Chart of train carriages loaded with various stones (tombstones) from September 1st 1943 to February 17th 1944

In November 1943, Ion Cojocaru, who had just liquidated his commercial activity of confectionary, received a proposal to associate with two other merchants and set up a “company for the purchase of black granite, sold by the Odessa city hall.” He invested his entire capital of 20,000 R.K.K.S. in the affair. After the train with the granite tombstones reached Bucharest, one of the associates, Ion G. Caracaș from Fetești, Ialomița county, sold them to the Vignali & Gambara Company in Bucharest.

Marin Nicolau acquired at the local auction 10 wagons of marble “from the tombstones, partly broken and scratched” as a result of the bombing of the Jewish cemetery in Odessa, and for which he testified paying to Pântea 33,000 R.K.K.S. In Bucharest only 4 wagons were released. The railway management agreed to release the other 6 wagons on the condition of an additional payment, on the ground that marble was a valuable good. However, the Minister of Public Works, Ata Constantinescu, did not approve the release. On March 10, 1944, Marin and other merchants were invited to his office, where they were informed that “this stone should not be bought by us and that the Transnistrian Governorate should not have sold it, and [he] instructed us not to sell any stone, because this stone is to be sent back to Odessa.” To that date, he succeeded to sell 2 wagons of marble to the SA „Marmor” company in Bucharest but claimed to have invested 4,959,600 Lei in the remaining 8 wagons.

Another buyer, Anatolie Sârbu, testified that the cemetery administration, led by a certain Ion Sârbu – who might have been a relative – authorised the sale of tombstones, “used, deposited already in 1925 by the Russians and others as the result of the bombardment of Odessa.”25 On March 10, 1945, the secretary of the city hall, Alex Cosmescu, testified that Anatolie Sârbu, who was responsible for returning the tombstones to Odessa, stated that the sale had taken place with the approval of the Governorate.26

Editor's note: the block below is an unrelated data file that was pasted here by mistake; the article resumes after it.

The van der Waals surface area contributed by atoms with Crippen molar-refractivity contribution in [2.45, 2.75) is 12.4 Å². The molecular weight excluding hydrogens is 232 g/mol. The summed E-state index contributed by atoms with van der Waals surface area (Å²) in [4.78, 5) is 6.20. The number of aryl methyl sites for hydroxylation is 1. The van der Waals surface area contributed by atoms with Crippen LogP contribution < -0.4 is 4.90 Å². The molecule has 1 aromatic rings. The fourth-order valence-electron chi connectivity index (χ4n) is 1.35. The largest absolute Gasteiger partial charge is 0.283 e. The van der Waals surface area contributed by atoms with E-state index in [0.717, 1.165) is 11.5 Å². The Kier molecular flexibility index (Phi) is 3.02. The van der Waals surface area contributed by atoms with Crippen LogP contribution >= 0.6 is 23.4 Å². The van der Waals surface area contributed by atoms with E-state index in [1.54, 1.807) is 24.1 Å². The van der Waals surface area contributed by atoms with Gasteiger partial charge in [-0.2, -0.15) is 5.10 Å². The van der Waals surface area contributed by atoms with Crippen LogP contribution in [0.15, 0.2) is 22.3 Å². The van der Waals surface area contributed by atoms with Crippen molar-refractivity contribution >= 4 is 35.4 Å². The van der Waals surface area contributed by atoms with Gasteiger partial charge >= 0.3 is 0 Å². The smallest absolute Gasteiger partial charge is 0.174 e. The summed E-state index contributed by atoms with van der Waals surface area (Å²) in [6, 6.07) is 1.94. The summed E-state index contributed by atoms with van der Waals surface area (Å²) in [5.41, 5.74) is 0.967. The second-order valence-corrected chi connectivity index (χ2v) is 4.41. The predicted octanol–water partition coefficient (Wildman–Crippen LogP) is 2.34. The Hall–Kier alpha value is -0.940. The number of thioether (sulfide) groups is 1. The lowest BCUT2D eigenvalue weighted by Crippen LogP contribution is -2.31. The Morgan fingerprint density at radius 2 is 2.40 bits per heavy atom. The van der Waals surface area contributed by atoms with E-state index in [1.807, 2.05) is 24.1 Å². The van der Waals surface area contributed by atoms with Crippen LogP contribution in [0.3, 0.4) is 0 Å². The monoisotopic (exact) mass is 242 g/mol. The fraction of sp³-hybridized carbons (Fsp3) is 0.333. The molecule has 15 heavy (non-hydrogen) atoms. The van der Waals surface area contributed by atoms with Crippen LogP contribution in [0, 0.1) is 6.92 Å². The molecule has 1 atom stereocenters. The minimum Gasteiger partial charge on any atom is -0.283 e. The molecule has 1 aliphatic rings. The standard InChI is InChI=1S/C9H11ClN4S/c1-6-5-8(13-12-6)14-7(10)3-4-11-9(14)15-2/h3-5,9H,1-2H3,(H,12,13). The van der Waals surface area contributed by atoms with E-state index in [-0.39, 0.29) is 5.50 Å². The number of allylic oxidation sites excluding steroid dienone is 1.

Iosif Gavrilă also stated that he had paid all the required taxes, had possessed the necessary authorisation, and had spent 5,461,000 Lei for acquiring 7 wagons of marble, therefore, “I can’t stand the treatment of a crook, profiteer of clandestine shipments and stolen goods.”27 Constantin Cazacu who, in February 1943, was authorised by the Odessa city hall to open a restaurant in the city, transported in November of the same year 10 tombstones to Bucharest for personal use. He paid a certain amount to the cemetery administration, but was exempt from any commercial and custom taxes.

At the time of the transactions, Nicolae Bozie-Codreanu, the regional director of the Odessa Railways testified that “the Russians, found the tombstones in a warehouse in the process of dismantling some cemeteries and used to sell them. After the bombings, more tombstones were stored there.” The results of the above-mentioned investigation ordered by the Ministry of Interior would not be known to him, since the Railways “did not have an interest in it.”28 In addition, he testified that that the Trophy Bureau29 also transported military transports that was not controlled by the Romanian Railways and that in 1943 mayor Gherman Pântea used to send “household items” to Chisinau by train. Despite the rumours that circulated among the local population and the testimonies this could not be proven.

Towards the erasure of Jewish memory?!